Here is their blog.  They have a PayPal Donate button on the right hand side. (Don't use ours!  Use theirs!)
  http://www.our-story-of-faith-and-grace.blogspot.com/

 
 
From the Blog of TravisAgnew.org.  
Originally posted August 9, 2010

I don’t know how to say this in a politically correct way, so I’ll just say it how I see it: I forget my son is black until we are in public.


I’m not exaggerating.  I’m not trying to be spiritual.  It’s just the way it is.  When I go home at 5:00 today, I will have two boys run to the door to give my hugs and kisses.  When I see them, all I see is my two sons.  I don’t see one as black, one as white.  I don’t see one as adopted, one as biological.  They are simply my sons.  It is amazing how God works in your heart.

I see it that way.  But not everyone else does.  It’s interesting to me.  I will get the boys out of their car seats, and we will walk into a restaurant and all of a sudden the stares of other people remind me: your family is different.  And then I remember.

The stares are different.  Not all stares mean the same thing.

  • The Confused Stare – “Maybe these boys are just friends, but they are wearing the same clothes.  How can this be?”
  • The Disapproving Stare – “That just ain’t right” (these stares come from people regardless of race – you might be surprised).
  • The Blank Stare – “Huh? Why is that white man holding that black child’s hand?”
  • The Accepting Stare – “I don’t know how this happened or your story, but I think that is right on.”
We don’t mind the stares.  We have gotten used to them.  If our family encourages people or challenges them to think, that is a good thing.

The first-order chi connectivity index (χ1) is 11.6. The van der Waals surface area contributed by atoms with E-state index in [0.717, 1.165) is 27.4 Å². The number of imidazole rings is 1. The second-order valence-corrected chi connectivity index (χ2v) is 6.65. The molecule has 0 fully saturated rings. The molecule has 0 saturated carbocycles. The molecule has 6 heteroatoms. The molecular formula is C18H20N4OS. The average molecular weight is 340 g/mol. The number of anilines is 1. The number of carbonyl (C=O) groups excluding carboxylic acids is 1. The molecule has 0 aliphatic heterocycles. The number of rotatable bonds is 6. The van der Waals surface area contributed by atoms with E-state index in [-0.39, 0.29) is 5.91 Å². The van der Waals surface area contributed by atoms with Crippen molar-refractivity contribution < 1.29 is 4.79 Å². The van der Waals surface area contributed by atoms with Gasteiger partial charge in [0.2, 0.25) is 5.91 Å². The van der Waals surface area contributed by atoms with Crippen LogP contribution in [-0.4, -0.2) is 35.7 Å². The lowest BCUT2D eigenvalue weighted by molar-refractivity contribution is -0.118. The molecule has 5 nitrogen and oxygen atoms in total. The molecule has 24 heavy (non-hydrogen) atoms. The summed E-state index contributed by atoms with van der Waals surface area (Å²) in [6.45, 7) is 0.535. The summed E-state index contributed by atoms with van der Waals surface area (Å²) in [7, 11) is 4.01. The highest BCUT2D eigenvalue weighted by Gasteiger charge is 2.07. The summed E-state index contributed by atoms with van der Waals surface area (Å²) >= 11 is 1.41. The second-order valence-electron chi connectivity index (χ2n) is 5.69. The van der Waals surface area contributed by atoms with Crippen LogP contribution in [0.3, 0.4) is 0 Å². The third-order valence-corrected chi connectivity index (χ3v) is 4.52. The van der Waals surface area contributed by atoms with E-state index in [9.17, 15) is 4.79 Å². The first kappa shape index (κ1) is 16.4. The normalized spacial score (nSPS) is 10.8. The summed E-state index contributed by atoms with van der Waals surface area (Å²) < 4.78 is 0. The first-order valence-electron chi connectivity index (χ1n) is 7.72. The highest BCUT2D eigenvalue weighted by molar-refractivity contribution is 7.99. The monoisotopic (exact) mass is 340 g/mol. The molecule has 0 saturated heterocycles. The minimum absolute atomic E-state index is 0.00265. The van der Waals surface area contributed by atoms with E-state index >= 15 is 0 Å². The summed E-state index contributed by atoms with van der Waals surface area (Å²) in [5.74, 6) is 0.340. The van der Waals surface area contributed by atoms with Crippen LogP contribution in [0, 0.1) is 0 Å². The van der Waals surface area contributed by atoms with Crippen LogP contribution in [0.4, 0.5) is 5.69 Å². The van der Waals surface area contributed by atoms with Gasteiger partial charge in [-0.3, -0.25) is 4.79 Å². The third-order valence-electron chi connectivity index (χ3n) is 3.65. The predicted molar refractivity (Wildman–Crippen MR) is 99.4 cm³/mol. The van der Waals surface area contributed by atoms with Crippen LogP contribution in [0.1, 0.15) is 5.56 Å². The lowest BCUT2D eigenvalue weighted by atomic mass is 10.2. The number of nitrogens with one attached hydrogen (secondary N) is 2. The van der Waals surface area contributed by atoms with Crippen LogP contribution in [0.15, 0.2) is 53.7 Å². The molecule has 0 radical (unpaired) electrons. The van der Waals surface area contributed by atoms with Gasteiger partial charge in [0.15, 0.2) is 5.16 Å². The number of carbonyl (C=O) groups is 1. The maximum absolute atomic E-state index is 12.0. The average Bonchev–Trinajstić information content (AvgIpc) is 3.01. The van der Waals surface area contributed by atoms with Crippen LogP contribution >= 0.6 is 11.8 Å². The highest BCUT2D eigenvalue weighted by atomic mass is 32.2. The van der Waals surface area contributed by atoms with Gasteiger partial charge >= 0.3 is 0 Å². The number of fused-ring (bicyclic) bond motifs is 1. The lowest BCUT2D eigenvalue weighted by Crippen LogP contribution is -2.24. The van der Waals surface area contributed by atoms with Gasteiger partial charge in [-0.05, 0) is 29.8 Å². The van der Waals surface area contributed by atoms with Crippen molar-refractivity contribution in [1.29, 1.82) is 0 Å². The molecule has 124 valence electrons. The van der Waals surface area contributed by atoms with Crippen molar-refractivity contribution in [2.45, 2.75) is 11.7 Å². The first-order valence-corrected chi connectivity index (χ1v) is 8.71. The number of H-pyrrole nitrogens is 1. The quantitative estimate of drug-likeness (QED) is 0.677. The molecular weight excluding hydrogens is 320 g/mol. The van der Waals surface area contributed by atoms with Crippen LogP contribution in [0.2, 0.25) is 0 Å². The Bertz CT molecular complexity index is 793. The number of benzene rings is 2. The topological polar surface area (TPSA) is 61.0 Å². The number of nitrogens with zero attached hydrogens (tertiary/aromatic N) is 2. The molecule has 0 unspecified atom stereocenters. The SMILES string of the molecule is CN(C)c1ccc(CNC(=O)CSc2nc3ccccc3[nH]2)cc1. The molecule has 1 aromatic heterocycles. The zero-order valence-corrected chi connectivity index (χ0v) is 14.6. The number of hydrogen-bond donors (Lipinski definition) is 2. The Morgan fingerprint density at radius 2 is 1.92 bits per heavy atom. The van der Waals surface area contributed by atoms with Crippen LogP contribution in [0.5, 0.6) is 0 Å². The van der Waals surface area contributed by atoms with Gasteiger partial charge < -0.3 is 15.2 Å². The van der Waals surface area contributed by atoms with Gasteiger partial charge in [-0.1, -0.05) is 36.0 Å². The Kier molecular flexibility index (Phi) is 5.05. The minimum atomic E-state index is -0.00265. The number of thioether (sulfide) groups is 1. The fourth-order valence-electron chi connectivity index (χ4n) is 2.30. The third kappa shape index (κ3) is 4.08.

I only concern myself with certain stares.  I am concerned with the stares from my boys.  When they stare at me, they see their daddy.  Not their white daddy, I am simply their daddy.  I want my wife to stare at me with trusting eyes.  I want my Father to stare at me and see a servant with whom He is pleased.

And at the end of the day, that’s all that really matters.


 
 
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At ten o'clock on Sunday I posted that we could take donations for the Ethiopian orphanages.  Look at what we had gathered by noon on Tuesday. 

We just shipped five heavy boxes to a family in Wisconsin who are leaving for Ethiopia Friday morning.  They will be taking the supplies to the transition home where they will be sorted and distributed where they are needed. 

The most amazing thing about the amount we gathered is that most of it was just sitting around.  We picked up 99 cloth diapers that were no longer being used, we were given medical supplies and a high-calorie formula (used for malnourished infants) that had been sitting  in a closet in Bloomington for 8 months. 

Here is the list of items were able to collect in 38 hours. 
  • 25 cans of DuoCal formula
  • 5 boxes of infant cereal
  • medical equipment including gloves, wound care packages, feeding tubes...
  • 24 containers of diaper rash cream
  • 8 waterproof crib mattress covers
  • 48 waterproof diaper covers (size 12 mo - 4T)
  • 8 children's Tylenol and 6 infant Tylenol
  • 16 blankets
  • 129 cloth diapers
  • 100+ disposable diapers
  • 6 pair of toddler shoes